Whoa! When was the last time you saw a chain of battered homebuilder stocks zoom up by 10% or more? Just one data release sent the stocks into a tizzy yesterday and must have left many of you wondering what to make of it.
The National Association of Home Builders/Wells Fargo Housing Market Index (HMI) rose four points, to 18, in October, the highest one-month gain in more than a year. The index, which gauges buyer perceptions and sentiments, is now indicating more buoyant consumer confidence, which is why the stocks shot up.
So now, my dear Fools, are your fingers tickling to get into one of these bashed-up stocks? Are things really turning around for the sector?
Some positive signs
Homebuyers are slowly trickling back into the market. How do we know that? Higher orders and healthier backlogs.
Most companies are showing improvement in these two areas. Take the last-reported quarters, for instance. Lennar (NYS: LEN) reported an 11% rise in new home orders in its third quarter, while Hovnanian Enterprises' (NYS: HOV) net contracts rose by 33% in the quarter. Beazer Homes' (NYS: BZH) third-quarter net new orders were up by 24%, and the company has recently announced a 33% jump for its fourth quarter. Not too shabby.
Backlogs are an important indicator of future revenues for homebuilders. KB Home's (NYS: KBH) and Toll Brothers' (NYS: TOL) third-quarter backlogs were up a good 22% and 9%, respectively, while Pulte Group's (NYS: PHM) second-quarter backlog rose by 2%. To know that these companies are now having more work in hand is indeed a positive sign.
Hello, buyer, are you there?
Poor homebuilders! They've been trying all kinds of things to stay ahead. Beazer's trying the buying-and-renting-foreclosed-homes strategy, and Lennar is keen to follow suit.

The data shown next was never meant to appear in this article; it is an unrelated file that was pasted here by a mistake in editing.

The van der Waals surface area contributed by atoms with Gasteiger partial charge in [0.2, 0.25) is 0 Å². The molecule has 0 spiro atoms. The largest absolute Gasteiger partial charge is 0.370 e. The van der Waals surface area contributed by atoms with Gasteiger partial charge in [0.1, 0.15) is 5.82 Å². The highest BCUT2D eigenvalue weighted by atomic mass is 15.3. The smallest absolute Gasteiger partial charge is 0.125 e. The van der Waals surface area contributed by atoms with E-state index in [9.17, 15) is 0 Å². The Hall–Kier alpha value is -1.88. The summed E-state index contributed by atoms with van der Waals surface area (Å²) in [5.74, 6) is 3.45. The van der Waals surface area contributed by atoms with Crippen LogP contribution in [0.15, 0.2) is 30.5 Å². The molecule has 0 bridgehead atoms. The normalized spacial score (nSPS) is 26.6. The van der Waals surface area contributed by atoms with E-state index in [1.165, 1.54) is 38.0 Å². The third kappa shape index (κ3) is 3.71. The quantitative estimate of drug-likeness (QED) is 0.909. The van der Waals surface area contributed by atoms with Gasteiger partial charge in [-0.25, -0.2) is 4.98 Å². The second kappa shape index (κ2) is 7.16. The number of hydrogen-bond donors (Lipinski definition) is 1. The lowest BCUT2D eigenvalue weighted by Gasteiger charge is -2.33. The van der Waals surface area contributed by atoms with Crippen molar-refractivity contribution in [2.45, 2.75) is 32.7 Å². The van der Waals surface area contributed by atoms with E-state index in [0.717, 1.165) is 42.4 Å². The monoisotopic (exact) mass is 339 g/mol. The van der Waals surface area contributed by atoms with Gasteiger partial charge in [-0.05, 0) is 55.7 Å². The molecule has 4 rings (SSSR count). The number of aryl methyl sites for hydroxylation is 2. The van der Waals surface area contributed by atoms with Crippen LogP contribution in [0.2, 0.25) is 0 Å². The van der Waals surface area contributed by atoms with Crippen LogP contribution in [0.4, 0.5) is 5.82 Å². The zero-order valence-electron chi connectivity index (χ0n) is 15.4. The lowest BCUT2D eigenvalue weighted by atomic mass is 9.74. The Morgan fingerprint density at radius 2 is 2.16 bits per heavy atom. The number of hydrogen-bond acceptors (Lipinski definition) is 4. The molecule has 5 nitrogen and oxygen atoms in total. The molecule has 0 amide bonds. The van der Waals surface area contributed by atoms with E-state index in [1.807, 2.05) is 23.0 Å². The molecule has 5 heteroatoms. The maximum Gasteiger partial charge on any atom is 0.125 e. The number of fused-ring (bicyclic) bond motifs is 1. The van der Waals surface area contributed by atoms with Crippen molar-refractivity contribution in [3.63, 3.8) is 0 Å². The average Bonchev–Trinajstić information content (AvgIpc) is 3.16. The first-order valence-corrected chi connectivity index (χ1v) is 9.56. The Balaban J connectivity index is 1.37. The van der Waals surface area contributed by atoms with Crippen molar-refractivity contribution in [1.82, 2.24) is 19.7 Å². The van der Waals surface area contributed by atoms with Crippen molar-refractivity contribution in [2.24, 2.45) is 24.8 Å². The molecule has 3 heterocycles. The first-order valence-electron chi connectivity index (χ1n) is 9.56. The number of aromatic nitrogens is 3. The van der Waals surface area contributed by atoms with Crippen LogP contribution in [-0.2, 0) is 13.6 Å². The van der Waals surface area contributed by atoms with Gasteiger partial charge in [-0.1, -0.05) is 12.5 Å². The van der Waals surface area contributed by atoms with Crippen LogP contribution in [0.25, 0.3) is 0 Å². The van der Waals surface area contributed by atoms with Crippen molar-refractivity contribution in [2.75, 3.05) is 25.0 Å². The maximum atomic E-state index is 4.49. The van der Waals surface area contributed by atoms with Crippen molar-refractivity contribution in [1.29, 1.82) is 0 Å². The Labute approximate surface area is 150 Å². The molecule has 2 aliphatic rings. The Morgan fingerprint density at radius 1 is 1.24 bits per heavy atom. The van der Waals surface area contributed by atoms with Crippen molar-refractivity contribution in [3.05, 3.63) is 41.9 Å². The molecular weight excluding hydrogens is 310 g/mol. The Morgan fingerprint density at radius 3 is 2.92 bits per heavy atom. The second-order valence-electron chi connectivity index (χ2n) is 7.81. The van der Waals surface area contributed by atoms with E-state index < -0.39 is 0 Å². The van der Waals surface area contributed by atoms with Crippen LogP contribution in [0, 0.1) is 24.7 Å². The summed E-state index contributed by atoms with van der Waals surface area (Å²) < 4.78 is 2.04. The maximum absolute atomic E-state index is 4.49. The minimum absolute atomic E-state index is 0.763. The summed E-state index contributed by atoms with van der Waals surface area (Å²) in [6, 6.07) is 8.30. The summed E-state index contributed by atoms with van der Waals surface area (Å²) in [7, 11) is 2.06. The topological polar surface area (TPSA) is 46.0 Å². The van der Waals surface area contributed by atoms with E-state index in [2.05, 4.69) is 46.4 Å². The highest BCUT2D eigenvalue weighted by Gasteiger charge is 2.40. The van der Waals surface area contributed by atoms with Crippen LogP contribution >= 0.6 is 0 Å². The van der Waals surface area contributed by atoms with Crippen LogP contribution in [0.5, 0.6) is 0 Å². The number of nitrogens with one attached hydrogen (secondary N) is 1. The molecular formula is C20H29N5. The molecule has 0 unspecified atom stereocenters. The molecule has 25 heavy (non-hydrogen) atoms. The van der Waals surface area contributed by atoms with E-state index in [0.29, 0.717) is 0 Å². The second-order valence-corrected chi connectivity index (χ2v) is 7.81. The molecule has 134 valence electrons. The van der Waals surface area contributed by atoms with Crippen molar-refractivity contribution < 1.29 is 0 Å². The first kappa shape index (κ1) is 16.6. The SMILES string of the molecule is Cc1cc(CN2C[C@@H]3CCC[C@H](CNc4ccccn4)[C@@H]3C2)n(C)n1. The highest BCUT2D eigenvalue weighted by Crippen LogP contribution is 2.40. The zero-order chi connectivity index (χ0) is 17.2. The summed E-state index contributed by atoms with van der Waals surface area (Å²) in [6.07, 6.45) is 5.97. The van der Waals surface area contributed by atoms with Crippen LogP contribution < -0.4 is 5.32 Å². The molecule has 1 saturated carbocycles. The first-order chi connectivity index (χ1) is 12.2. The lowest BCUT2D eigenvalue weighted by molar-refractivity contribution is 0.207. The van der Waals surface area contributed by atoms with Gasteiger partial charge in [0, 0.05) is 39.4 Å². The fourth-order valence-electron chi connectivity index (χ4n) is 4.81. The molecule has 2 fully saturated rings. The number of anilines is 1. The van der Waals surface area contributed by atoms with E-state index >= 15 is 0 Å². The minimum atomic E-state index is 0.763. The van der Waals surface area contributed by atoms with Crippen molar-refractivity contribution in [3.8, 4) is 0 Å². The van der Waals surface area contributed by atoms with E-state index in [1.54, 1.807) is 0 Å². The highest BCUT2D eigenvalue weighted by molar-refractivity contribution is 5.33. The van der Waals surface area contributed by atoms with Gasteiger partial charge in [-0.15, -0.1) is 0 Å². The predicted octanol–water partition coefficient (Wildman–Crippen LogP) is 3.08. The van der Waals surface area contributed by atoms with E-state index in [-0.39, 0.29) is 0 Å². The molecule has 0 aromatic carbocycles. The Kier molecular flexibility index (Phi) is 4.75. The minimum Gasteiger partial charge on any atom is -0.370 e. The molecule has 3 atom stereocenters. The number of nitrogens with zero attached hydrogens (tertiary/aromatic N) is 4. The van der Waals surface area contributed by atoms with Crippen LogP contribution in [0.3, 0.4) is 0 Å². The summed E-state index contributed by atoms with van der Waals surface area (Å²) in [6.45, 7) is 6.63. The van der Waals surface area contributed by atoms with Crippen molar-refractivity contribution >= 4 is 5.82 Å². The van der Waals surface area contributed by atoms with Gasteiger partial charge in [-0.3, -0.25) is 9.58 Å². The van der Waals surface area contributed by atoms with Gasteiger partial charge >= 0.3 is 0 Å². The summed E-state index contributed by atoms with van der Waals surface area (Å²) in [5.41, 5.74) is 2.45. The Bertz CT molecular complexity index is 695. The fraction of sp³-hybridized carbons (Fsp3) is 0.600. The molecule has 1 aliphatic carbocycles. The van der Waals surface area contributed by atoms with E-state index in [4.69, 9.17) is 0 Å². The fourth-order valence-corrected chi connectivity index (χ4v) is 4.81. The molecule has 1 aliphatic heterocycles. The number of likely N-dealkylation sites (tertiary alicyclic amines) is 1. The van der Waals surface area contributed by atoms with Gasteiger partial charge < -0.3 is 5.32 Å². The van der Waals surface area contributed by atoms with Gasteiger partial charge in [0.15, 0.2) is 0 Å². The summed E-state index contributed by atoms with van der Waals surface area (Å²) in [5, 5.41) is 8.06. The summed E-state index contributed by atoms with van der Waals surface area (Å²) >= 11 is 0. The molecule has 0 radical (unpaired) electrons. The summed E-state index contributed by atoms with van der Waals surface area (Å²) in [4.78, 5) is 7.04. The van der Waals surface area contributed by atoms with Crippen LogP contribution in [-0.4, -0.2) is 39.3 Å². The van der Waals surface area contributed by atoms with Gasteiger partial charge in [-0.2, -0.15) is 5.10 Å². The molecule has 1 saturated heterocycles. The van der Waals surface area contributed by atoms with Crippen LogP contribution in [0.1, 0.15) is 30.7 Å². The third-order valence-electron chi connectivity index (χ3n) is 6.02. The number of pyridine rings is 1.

But where are the buyers?
Consumer spending is in the doldrums. August new house sales fell 2.3% sequentially, with only 295,000 homes being sold -- the weakest in six months. Almost 80% has been chewed off from the 2005 new homes sales peak.
Mortgage rates are rock-bottom now, but who knows when housing prices will actually touch the floor? When low mortgage rates have kind of failed to boost orders, imagine what happens if housing prices slip further. Unless more houses sell, lower prices will continue to crush homebuilders' top lines.
As long as unemployment rates remain high, and with a cloud of economic uncertainty looming large, buyers will be wary of putting their money into home shopping. Add stringent lending norms, and doubts multiply. It's a vicious circle, with no end yet in sight.
The mad price/demand mess
But there's something you must know before jumping to any conclusions. Fool colleague Morgan Housel has pointed out what could be the key driver fueling a housing recovery: the inventory situation.
Currently, new house construction is lying low, and the existing inventory is burning down quite fast. That's because, with buyer sentiments still weak, there are more homes already up than there are buyers. But this situation can't last forever, with new households being formed all the time.
Eventually, demand will catch up with supply, and prices are bound to move up. The equation then becomes as simple as high demand + high price = high revenues. The only concern is that no one can really say how long we might have to wait to see this equation become a reality.
The Foolish bottom line
When it comes to investing our hard-earned money, we Fools are wise enough not to get distracted by a single piece of news. However, it is crucial to know that some important metrics have been showing signs of improvement.
One thing's for sure. This news has sparked my interest in homebuilders, and I'm eager to see what the latest quarterly numbers will tell us. If the numbers turn out to be juicy, well then, we might be looking at an industry that has been bashed up black and blue, but which could prove to be worth our green in the future!
Check back at fool.com to follow our coverage of the homebuilders, and click the links below to add these stocks to your stock watchlist, which brings you Foolish news and analysis.
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At the time thisarticle was published Neha Chamaria does not own shares of any of the companies mentioned in this article.Try any of our Foolish newsletter services free for 30 days. We Fools may not all hold the same opinions, but we all believe that considering a diverse range of insights makes us better investors. The Motley Fool has a disclosure policy.
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